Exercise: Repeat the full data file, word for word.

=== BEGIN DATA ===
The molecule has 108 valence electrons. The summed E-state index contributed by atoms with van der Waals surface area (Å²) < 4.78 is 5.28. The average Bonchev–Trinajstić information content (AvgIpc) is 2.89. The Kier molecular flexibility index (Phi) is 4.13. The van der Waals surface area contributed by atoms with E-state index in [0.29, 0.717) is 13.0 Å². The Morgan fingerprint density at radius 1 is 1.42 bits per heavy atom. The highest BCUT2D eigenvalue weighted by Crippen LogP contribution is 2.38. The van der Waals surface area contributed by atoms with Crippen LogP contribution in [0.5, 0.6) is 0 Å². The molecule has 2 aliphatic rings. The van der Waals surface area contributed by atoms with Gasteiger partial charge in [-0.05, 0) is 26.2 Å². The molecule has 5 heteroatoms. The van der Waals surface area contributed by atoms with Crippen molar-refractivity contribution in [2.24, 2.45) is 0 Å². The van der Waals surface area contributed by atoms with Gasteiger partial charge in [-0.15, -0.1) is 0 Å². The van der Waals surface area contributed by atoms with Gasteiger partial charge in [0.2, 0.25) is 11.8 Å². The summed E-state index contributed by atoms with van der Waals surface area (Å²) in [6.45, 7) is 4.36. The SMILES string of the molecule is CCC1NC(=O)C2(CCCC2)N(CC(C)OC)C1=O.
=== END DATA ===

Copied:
The molecule has 108 valence electrons. The summed E-state index contributed by atoms with van der Waals surface area (Å²) < 4.78 is 5.28. The average Bonchev–Trinajstić information content (AvgIpc) is 2.89. The Kier molecular flexibility index (Phi) is 4.13. The van der Waals surface area contributed by atoms with E-state index in [0.29, 0.717) is 13.0 Å². The Morgan fingerprint density at radius 1 is 1.42 bits per heavy atom. The highest BCUT2D eigenvalue weighted by Crippen LogP contribution is 2.38. The van der Waals surface area contributed by atoms with Crippen LogP contribution in [0.5, 0.6) is 0 Å². The molecule has 2 aliphatic rings. The van der Waals surface area contributed by atoms with Gasteiger partial charge in [-0.05, 0) is 26.2 Å². The molecule has 5 heteroatoms. The van der Waals surface area contributed by atoms with Crippen molar-refractivity contribution in [2.24, 2.45) is 0 Å². The van der Waals surface area contributed by atoms with Gasteiger partial charge in [-0.15, -0.1) is 0 Å². The van der Waals surface area contributed by atoms with Gasteiger partial charge in [0.2, 0.25) is 11.8 Å². The summed E-state index contributed by atoms with van der Waals surface area (Å²) in [6.45, 7) is 4.36. The SMILES string of the molecule is CCC1NC(=O)C2(CCCC2)N(CC(C)OC)C1=O.